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Balle Balle on a Thursday Thursday

I admit it: Back in college, I was a dancing queen — desi style, that is. I choreographed the all-girls dance three years in a row, performed a mean “Bole Churiya,” and twirled my way through an entire dizzying garba. So armed with a resume of bona fide Bollywood-bootyshaking credentials, I decided to give the ammi of all desi dance forms a try—which is why I’m here today, standing in front of the New York Sports Club on 40th Street, heading into a bhangra workout class.

Everywhere you look, India is in vogue, and judging by the scores of non-desis lining up for Bollywood films, chicken tikka masala, and eyebrow threading, Sarina Jain knew what she was doing when she fused one of America’s biggest obsessions (fitness) with one of India’s (bhangra, oy hoy!) to start the Masala Bhangra phenomenon nearly a decade ago. Since then, thousands of uncoordinated white folks have bought her hugely successful workout videos and gone on to “screw lightbulbs,” “raise the roof,” and “scatter seeds” in their own clumsy interpretations of Punjab’s harvest dance. If they can do it, so can I!, I decided eagerly, and now I’m about to take a crack at a dance created by a race characterized by the robust masculinity of its people… even the women. Who cares if I’m petite and fragile and no more virile than Elton John? Bhangra doesn’t stand a chance against these hips. Brruah it on!

7:00 p.m. This would be a great place to pick up chicks, I think to myself as I stand awkwardly in the back of the studio, watching the ladies trickle in. Where the guys at? Sarina Jain bounds into the room, radiating more energy from each strand of her long black hair than I’ve been able to muster up all week. “Hi ladies, you ready to go?” her voice booms, bouncing off the walls—much like the workout dynamo herself. I debate taking shelter from her overpowering enthusiasm in the back of the mirrored room—there, behind the girl in the “iBalle” T-shirt, perhaps?—but decide, for research purposes, to position myself directly behind the spirited Jain herself. Big mistake.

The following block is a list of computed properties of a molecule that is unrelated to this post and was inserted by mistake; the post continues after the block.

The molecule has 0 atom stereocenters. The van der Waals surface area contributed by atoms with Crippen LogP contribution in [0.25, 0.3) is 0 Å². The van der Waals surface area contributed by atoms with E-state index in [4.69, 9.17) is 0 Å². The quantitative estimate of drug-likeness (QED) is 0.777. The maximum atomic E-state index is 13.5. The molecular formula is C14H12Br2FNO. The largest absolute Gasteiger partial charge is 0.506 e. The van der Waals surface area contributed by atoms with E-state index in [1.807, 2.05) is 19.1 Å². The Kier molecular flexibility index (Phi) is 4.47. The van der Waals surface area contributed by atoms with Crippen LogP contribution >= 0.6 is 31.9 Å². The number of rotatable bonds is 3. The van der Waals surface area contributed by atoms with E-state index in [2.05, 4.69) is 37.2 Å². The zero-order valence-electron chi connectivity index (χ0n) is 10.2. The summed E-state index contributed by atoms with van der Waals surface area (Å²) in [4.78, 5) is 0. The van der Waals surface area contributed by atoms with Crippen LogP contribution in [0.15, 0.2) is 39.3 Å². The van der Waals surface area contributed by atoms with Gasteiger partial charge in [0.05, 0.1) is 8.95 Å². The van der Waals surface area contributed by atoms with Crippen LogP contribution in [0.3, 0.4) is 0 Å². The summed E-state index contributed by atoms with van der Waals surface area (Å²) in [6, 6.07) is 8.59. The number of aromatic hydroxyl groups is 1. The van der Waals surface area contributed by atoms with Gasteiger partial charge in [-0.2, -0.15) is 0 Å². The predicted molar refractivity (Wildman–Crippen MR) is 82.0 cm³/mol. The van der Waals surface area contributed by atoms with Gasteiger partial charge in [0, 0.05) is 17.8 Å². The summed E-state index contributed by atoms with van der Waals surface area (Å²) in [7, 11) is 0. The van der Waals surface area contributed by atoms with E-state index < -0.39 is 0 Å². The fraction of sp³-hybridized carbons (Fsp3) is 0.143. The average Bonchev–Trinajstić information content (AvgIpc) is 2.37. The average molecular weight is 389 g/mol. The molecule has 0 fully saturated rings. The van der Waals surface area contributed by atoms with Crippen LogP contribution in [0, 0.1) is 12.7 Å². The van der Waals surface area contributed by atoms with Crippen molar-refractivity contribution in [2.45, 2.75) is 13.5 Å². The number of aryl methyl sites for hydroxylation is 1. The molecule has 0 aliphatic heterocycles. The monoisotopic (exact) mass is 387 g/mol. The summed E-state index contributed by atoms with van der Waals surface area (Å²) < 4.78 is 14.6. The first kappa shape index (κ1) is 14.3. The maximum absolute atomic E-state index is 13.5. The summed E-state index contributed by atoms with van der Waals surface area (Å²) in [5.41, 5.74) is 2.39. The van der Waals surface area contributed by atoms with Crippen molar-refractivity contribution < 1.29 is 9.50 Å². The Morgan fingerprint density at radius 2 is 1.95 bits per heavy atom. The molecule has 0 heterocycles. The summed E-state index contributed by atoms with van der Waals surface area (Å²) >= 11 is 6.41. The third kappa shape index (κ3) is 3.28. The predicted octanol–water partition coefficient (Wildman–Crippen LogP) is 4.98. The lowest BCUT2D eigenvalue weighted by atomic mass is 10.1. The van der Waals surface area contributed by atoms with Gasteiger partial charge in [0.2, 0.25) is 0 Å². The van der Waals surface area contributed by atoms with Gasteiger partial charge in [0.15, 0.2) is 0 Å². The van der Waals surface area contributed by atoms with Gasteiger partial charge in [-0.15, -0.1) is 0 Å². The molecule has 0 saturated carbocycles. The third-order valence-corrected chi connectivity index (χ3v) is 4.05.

7:04 p.m. “Alright, everyone, warm up! Pump your shoulders!” yells Jain as blaring bhangra beats engulf the studio. I eagerly begin pumping my shoulders, but instantly regret my decision to dance with Nikes still firmly ensconcing my already sweltering feet. But the prospect of being decapitated by a stray arm maneuver scares me off of the idea of running to the back of the room to kick them off, so I suck it up.

7:08 p.m. “Push it out, push it out, and back, and back!” Jain bellows over the thumping dhol resonating through the small space as she instructs us through a mini routine. The move is more reminiscent of the electric slide than what I might expect to see in a Punjabi field, but what do I know, right? I struggle to keep up but I’m already winded, and a glance in the mirror confirms it: my cheeks are flushed, and a thin film of perspiration has begun coating my forehead. But that’s OK, because at least my form looks good, right? All flowing and smooth and graceful…

7:11 p.m. Suddenly there’s a voice in my ear. “Here, like this!” Jain roars into my eardrums, appearing next at my side to twist my arms into the correct right angles on my behalf. How embarrassing. I’m the bhangra-class dunce. Now both my feet and my face are burning up. What was I thinking – there’s no place for grace in bhangra! Time to get manly. I put on my surliest face and get down to business. Grr.

7:17 p.m. The entire class is stomping in sync, and I’m all but grunting when Jain beseeches us to “Show me your sexy hands!” and directs us through some sultry arm motions – finally, something I can do! But wait a second, when the hell did this become Masala Seduction class? These feminine moves hardly fit in with the other testosterone-fueled bhangra steps we’ve been learning. You can’t grunt while you make sexy hands.

7:21 p.m. But after a brief lapse into lady-land, Jain is back on track. We convulse into a series of kicks that take us lower and lower to the ground—well, technically “us” isn’t accurate, since I’m too drained to partake in the action. After a few lackluster leg lifts I take a break and rest my hands on my knees, panting and observing the mayhem. Class must almost be over, right…?

7:46 p.m. …Not so much. After a seemingly eternal 45 minutes complete with countless mess-ups and audible gasps for air (mine) and enthusiastic facial expressions and passionate grunts (everyone else’s), on top of Jain’s cries of “This is my favorite song!” (at the start of every number, each of which sounds alarmingly like the one before it), the high-energy class finally balle-s its way into cooldown mode. Even I’m capable of inhaling and exhaling without personal assistance from Jain. My face slowly sheds its fiery hue and I join the exodus toward the locker room. And now that I can breathe a

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